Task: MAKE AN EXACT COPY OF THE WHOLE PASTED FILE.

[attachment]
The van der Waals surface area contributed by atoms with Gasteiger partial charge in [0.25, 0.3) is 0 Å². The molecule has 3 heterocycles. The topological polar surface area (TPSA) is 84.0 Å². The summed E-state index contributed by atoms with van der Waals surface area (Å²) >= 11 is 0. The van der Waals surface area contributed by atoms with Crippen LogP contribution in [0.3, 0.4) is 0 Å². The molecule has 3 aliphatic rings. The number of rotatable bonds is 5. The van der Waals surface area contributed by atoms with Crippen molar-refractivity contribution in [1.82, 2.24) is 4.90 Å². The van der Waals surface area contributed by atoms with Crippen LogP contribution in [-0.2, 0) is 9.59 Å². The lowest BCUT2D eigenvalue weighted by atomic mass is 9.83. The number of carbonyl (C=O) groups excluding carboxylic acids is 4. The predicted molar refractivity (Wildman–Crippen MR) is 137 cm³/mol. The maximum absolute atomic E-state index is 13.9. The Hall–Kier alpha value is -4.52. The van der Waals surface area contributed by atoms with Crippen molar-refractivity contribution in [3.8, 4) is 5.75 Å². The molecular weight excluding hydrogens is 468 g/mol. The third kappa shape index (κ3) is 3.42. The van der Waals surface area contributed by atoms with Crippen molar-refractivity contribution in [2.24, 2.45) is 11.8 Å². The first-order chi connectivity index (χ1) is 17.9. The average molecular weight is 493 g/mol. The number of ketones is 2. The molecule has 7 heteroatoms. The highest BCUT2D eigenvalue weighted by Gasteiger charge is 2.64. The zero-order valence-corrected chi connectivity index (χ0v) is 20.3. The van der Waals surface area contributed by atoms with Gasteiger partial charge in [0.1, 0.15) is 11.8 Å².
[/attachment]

The van der Waals surface area contributed by atoms with Gasteiger partial charge in [0.25, 0.3) is 0 Å². The molecule has 3 heterocycles. The topological polar surface area (TPSA) is 84.0 Å². The summed E-state index contributed by atoms with van der Waals surface area (Å²) >= 11 is 0. The van der Waals surface area contributed by atoms with Crippen LogP contribution in [0.3, 0.4) is 0 Å². The molecule has 3 aliphatic rings. The number of rotatable bonds is 5. The van der Waals surface area contributed by atoms with Crippen molar-refractivity contribution in [1.82, 2.24) is 4.90 Å². The van der Waals surface area contributed by atoms with Crippen LogP contribution in [-0.2, 0) is 9.59 Å². The lowest BCUT2D eigenvalue weighted by atomic mass is 9.83. The number of carbonyl (C=O) groups excluding carboxylic acids is 4. The predicted molar refractivity (Wildman–Crippen MR) is 137 cm³/mol. The maximum absolute atomic E-state index is 13.9. The Hall–Kier alpha value is -4.52. The van der Waals surface area contributed by atoms with Crippen molar-refractivity contribution in [3.8, 4) is 5.75 Å². The molecular weight excluding hydrogens is 468 g/mol. The third kappa shape index (κ3) is 3.42. The van der Waals surface area contributed by atoms with Crippen molar-refractivity contribution in [2.24, 2.45) is 11.8 Å². The first-order chi connectivity index (χ1) is 17.9. The average molecular weight is 493 g/mol. The number of ketones is 2. The molecule has 7 heteroatoms. The highest BCUT2D eigenvalue weighted by Gasteiger charge is 2.64. The zero-order valence-corrected chi connectivity index (χ0v) is 20.3. The van der Waals surface area contributed by atoms with Gasteiger partial charge in [0.1, 0.15) is 11.8 Å².